A recent research report by the Institute of Engineering and Technology in the UK showed that 29 percent of the public feel ‘intelligent’ streetlights improve safety, deter crime and save energy. 25 percent are interested in buildings that generate their own energy, 23 percent believe sensors embedded in roads and buildings which measure traffic flows, predict congestion, and adjust traffic lights and signals, would be most useful. So there is clear public buy-in for digital solutions which make our cities safer, more environmentally friendly places to live and work.

This demand on display in India, where the country’s smart city initiatives are leveraging Orange digital solutions to have a direct impact on road safety. In Patna, intelligent systems monitor and detect traffic violations and speeding, while in Tamil Nadu, a similar digitally-powered scheme has helped save over 120,000 road traffic accident victims through timely interventions. Digital solutions are also in place to help with disaster recovery in the event of floods for example in densely-populated areas of the country.

Powering a green future

Another of the aims of digital cities is to positively impact the environment. Cities currently consume somewhere around two-thirds of the world’s energy, and are also responsible for over 70 percent of global greenhouse gas emissions – so there is a need to make them greener. Digital technology can help; solutions like smart parking for vehicles has a green impact, since vehicles can spend less time driving around looking for somewhere to park – the technology takes care of it. Smart grids will make cities more energy efficient, as will intelligent buildings in the enterprise world. The global market for smart energy solutions for smart cities is forecast to grow from $7.3 billion revenues in 2015 to $21 billion by 2024 – digital cities are committed to being sustainable.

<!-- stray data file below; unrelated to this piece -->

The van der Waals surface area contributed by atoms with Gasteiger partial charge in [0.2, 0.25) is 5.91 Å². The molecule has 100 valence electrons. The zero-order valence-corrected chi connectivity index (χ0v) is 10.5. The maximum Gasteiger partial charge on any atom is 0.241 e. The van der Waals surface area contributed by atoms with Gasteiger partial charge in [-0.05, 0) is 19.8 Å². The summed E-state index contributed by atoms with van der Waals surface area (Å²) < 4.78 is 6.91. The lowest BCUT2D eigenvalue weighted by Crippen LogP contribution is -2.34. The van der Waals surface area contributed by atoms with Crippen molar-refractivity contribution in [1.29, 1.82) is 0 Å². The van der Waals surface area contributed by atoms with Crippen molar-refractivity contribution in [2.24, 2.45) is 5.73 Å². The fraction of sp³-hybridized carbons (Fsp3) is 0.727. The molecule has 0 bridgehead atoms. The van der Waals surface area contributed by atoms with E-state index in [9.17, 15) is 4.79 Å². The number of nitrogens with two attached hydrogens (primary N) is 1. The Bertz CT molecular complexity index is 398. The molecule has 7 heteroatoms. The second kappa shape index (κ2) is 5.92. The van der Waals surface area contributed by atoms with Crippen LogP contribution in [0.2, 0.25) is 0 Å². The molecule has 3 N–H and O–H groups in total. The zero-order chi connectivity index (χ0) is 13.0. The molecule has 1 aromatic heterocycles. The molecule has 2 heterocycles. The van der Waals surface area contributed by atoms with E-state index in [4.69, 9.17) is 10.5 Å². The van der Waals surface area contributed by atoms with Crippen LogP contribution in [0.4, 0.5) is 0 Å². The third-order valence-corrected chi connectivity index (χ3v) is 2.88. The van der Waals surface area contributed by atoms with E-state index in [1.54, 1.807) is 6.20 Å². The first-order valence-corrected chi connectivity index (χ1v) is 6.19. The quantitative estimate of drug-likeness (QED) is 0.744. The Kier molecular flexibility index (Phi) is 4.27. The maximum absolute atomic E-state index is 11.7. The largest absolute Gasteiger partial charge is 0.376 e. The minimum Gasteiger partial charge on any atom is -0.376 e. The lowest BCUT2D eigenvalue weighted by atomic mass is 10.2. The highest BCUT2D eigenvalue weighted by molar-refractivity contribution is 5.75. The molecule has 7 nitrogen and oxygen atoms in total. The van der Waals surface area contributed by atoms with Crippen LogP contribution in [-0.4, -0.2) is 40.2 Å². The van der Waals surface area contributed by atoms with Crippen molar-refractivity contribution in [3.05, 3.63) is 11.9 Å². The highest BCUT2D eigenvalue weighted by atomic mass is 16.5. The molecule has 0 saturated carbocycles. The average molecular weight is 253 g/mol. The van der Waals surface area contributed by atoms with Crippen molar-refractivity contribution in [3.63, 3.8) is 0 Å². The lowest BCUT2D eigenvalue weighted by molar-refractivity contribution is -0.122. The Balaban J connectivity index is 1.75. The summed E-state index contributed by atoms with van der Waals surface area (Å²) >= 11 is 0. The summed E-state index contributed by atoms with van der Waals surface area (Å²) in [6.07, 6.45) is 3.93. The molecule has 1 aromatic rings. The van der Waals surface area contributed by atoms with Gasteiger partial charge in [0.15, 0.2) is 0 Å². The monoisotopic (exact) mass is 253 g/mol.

Living digitally, thriving completely

Ultimately the technologies that have emerged to power digital living are part of a wider plan, which is to make our cities great places to live, work and play – but also to make them attractive targets for investment. I love the ideas that are going into smart cities now, solutions and services that are designed to empower digital individuals and enhance digital enterprises.

There is a wealth of potential there, and technology can involve and engage more citizens than ever. Digital technology can help cities succeed more than ever today and down the line – innovation always attracts investment and that investment will help to power sustainable digital living.

This article first appeared on LinkedIn here.


Helmut Reisinger
Helmut has over 20 years experience in enterprise markets and solutions. Prior to his appointment as Head of the International Business he was SVP Europe & Russia, CIS at Orange Business Services since he joined Orange in 2007.
 
Based in Vienna, Reisinger reports to Thierry Bonhomme, president and CEO of Orange Business Services and is a member of the Executive Committee. Prior to joining Orange Business Services, Helmut was vice president Western Europe at Avaya Inc. Before joining Avaya, Helmut was CEO of private equity owned NextiraOne Germany and a member of their European Executive Committee.
 
Prior to that, Helmut also held several leadership positions during his nine-year tenure with Alcatel Austria with his last position being managing director of Alcatel’s enterprise activities in Austria. 
 
A native of Austria, Helmut is a graduate of Vienna University for Economics and Business Adminsitration, CEMS Masters Program at WU Wien with terms at Hochschule St Gallen and ESCCA Angers. 
 
Helmut speaks German, English, Spanish and French.